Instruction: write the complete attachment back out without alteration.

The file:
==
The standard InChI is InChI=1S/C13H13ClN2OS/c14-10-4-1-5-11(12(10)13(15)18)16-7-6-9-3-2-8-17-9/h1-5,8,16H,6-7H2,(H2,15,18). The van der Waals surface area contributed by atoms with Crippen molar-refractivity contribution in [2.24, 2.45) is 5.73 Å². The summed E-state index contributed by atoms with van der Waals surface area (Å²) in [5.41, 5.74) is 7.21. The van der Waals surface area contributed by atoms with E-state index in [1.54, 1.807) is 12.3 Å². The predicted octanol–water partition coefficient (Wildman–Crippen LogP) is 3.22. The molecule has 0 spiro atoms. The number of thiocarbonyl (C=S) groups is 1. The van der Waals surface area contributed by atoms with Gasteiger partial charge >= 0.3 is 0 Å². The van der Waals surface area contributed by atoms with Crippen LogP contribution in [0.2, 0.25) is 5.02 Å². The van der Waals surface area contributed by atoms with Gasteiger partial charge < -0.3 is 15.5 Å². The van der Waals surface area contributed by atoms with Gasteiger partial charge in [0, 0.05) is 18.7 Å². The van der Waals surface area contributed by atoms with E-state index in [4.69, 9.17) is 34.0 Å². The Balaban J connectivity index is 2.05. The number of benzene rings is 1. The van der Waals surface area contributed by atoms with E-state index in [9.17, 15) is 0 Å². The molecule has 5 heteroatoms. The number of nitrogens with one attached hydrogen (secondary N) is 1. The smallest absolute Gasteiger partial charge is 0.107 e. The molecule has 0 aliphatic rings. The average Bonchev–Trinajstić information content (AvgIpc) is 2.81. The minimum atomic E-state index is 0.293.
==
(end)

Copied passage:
The standard InChI is InChI=1S/C13H13ClN2OS/c14-10-4-1-5-11(12(10)13(15)18)16-7-6-9-3-2-8-17-9/h1-5,8,16H,6-7H2,(H2,15,18). The van der Waals surface area contributed by atoms with Crippen molar-refractivity contribution in [2.24, 2.45) is 5.73 Å². The summed E-state index contributed by atoms with van der Waals surface area (Å²) in [5.41, 5.74) is 7.21. The van der Waals surface area contributed by atoms with E-state index in [1.54, 1.807) is 12.3 Å². The predicted octanol–water partition coefficient (Wildman–Crippen LogP) is 3.22. The molecule has 0 spiro atoms. The number of thiocarbonyl (C=S) groups is 1. The van der Waals surface area contributed by atoms with Gasteiger partial charge >= 0.3 is 0 Å². The van der Waals surface area contributed by atoms with Crippen LogP contribution in [0.2, 0.25) is 5.02 Å². The van der Waals surface area contributed by atoms with Gasteiger partial charge < -0.3 is 15.5 Å². The van der Waals surface area contributed by atoms with Gasteiger partial charge in [0, 0.05) is 18.7 Å². The van der Waals surface area contributed by atoms with E-state index in [4.69, 9.17) is 34.0 Å². The Balaban J connectivity index is 2.05. The number of benzene rings is 1. The van der Waals surface area contributed by atoms with E-state index in [9.17, 15) is 0 Å². The molecule has 5 heteroatoms. The number of nitrogens with one attached hydrogen (secondary N) is 1. The smallest absolute Gasteiger partial charge is 0.107 e. The molecule has 0 aliphatic rings. The average Bonchev–Trinajstić information content (AvgIpc) is 2.81. The minimum atomic E-state index is 0.293.